Team 1 2 3 4 5 6 7 8 9 R H E
Brewers 0 0 0 0 0 0 0 0 0 0 4 0
Dodgers 0 0 0 0 3 0 0 0 x 3 6 0
WP: Clayton Kershaw (1-0); LP: Brandon Woodruff (0-1); SV: Brusdar Graterol (1)
Home Runs: none
  • Attendance: none

Game 2 featured the two teams' aces facing off one against the other, with Clayton Kershaw taking the mound for the Dodgers against Brandon Woodruff for the Brewers. This was expected to be a low-scoring game, and indeed runs were scored in only one inning as the Dodgers completed the sweep with a 3-0 shutout win. Kershaw had been known to underperform on many occasions during the postseason, in spite of being consistently among the best pitchers in baseball for over a decade, but it was not the case tonight: the genuine article showed up and he reeled off 8 masterful innings, giving up a mere 3 hits and 1 walk while striking out 13 opponents. None of the hits went for extra bases, as the Brewers never really had a good scoring chance. Woodruff was also quite good, keeping up pace for pace with Kershaw in the early innings, but in his case, the 5th inning spelled his doom.

The fateful frame began with a one-out single by Cody Bellinger, followed by another single by Chris Taylor. After a mound visit, A.J. Pollock hit a grounder to 3B Luis Urias, who stepped on the third base bag to force Bellinger for the second out, but he was unable to complete the double play that would have ended the inning with no damage. Two-thirds out of the jam, Woodruff couldn't escape. On a 2-2 count, Austin Barnes singled to center and Taylor came in to score. Next up was Mookie Betts, and he hit a double to left, driving in the two baserunners to make it 3-0. Relief ace Josh Hader replaced Woodruff at this point, but the proverbial horse had left the barn. Actually, Woodruff did not leave of his own volition, as he was ejected by umpire Quinn Wolcott for reacting to Betts's hit by uttering a loud profanity that could be easily heard by everyone in the empty ballpark, but that was academic as his night was done anyway. Hader struck out Corey Seager to end the inning, but it was too little, too late. The Brewers were unable to score any runs, even suffering the humiliation of seeing Urias picked off first base by Kershaw after reaching on a one-out walk in the 8th.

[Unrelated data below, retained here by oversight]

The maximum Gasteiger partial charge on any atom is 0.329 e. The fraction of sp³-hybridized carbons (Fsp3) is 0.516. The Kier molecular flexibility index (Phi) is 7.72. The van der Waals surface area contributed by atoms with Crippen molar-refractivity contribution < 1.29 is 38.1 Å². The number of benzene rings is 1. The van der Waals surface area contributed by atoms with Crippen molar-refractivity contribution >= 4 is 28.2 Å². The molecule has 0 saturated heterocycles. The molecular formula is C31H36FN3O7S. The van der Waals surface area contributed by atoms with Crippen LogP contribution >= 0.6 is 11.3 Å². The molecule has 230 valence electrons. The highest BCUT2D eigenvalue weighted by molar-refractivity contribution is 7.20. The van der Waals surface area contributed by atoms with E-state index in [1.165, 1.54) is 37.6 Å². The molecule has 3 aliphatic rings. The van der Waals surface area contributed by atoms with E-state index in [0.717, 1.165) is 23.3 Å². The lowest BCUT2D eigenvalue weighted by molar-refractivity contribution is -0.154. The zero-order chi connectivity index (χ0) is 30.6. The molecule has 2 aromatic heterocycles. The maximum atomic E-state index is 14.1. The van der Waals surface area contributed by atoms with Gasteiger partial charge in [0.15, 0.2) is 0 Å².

In the 9th, manager Dave Roberts did not call on his closer, Kenley Jansen, who had pitched the previous night, but instead on young fireballer Brusdar Graterol, one of the team's prize off-season acquisitions alongside Betts. He allowed a lead-off single to Avisail Garcia, but on a very close play that prompted a video review, Christian Yelich forced him out on a grounder to 2B Kiké Hernandez who relayed to SS Seager. Had the call gone the other way, the tying run would have come to bat with no one out, but instead pinch-hitters Daniel Vogelbach and Ben Gamel both flied out to Taylor in left and the ballgame and the series were over, with the Dodgers advancing easily.

Further Reading[edit]

Related Sites[edit]